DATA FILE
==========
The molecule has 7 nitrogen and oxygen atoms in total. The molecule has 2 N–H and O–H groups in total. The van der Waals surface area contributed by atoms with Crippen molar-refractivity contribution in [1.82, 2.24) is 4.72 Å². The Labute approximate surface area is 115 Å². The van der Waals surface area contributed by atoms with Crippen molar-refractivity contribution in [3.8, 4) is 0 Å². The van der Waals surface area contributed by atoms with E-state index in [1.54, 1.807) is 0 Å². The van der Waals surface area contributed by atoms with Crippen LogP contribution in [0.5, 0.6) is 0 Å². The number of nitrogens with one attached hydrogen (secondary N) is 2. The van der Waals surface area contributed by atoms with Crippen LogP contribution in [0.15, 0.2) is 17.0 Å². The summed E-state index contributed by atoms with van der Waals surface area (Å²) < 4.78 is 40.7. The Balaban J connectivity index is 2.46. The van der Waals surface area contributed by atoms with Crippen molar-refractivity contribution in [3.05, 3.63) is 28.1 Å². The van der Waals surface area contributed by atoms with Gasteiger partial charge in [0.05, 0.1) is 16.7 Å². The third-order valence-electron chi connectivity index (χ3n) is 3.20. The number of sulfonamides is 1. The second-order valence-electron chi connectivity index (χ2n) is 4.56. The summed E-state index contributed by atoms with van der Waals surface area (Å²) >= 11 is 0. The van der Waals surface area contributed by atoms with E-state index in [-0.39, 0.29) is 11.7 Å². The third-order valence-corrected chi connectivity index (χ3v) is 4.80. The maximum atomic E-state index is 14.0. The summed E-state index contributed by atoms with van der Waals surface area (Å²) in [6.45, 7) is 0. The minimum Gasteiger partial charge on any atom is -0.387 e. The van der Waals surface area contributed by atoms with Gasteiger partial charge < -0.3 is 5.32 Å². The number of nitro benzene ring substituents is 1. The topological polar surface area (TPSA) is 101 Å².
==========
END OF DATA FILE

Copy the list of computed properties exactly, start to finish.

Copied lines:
The molecule has 7 nitrogen and oxygen atoms in total. The molecule has 2 N–H and O–H groups in total. The van der Waals surface area contributed by atoms with Crippen molar-refractivity contribution in [1.82, 2.24) is 4.72 Å². The Labute approximate surface area is 115 Å². The van der Waals surface area contributed by atoms with Crippen molar-refractivity contribution in [3.8, 4) is 0 Å². The van der Waals surface area contributed by atoms with E-state index in [1.54, 1.807) is 0 Å². The van der Waals surface area contributed by atoms with Crippen LogP contribution in [0.5, 0.6) is 0 Å². The number of nitrogens with one attached hydrogen (secondary N) is 2. The van der Waals surface area contributed by atoms with Crippen LogP contribution in [0.15, 0.2) is 17.0 Å². The summed E-state index contributed by atoms with van der Waals surface area (Å²) < 4.78 is 40.7. The Balaban J connectivity index is 2.46. The van der Waals surface area contributed by atoms with Crippen molar-refractivity contribution in [3.05, 3.63) is 28.1 Å². The van der Waals surface area contributed by atoms with Gasteiger partial charge in [0.05, 0.1) is 16.7 Å². The third-order valence-electron chi connectivity index (χ3n) is 3.20. The number of sulfonamides is 1. The second-order valence-electron chi connectivity index (χ2n) is 4.56. The summed E-state index contributed by atoms with van der Waals surface area (Å²) >= 11 is 0. The van der Waals surface area contributed by atoms with E-state index in [-0.39, 0.29) is 11.7 Å². The third-order valence-corrected chi connectivity index (χ3v) is 4.80. The maximum atomic E-state index is 14.0. The summed E-state index contributed by atoms with van der Waals surface area (Å²) in [6.45, 7) is 0. The minimum Gasteiger partial charge on any atom is -0.387 e. The van der Waals surface area contributed by atoms with Gasteiger partial charge < -0.3 is 5.32 Å². The number of nitro benzene ring substituents is 1. The topological polar surface area (TPSA) is 101 Å².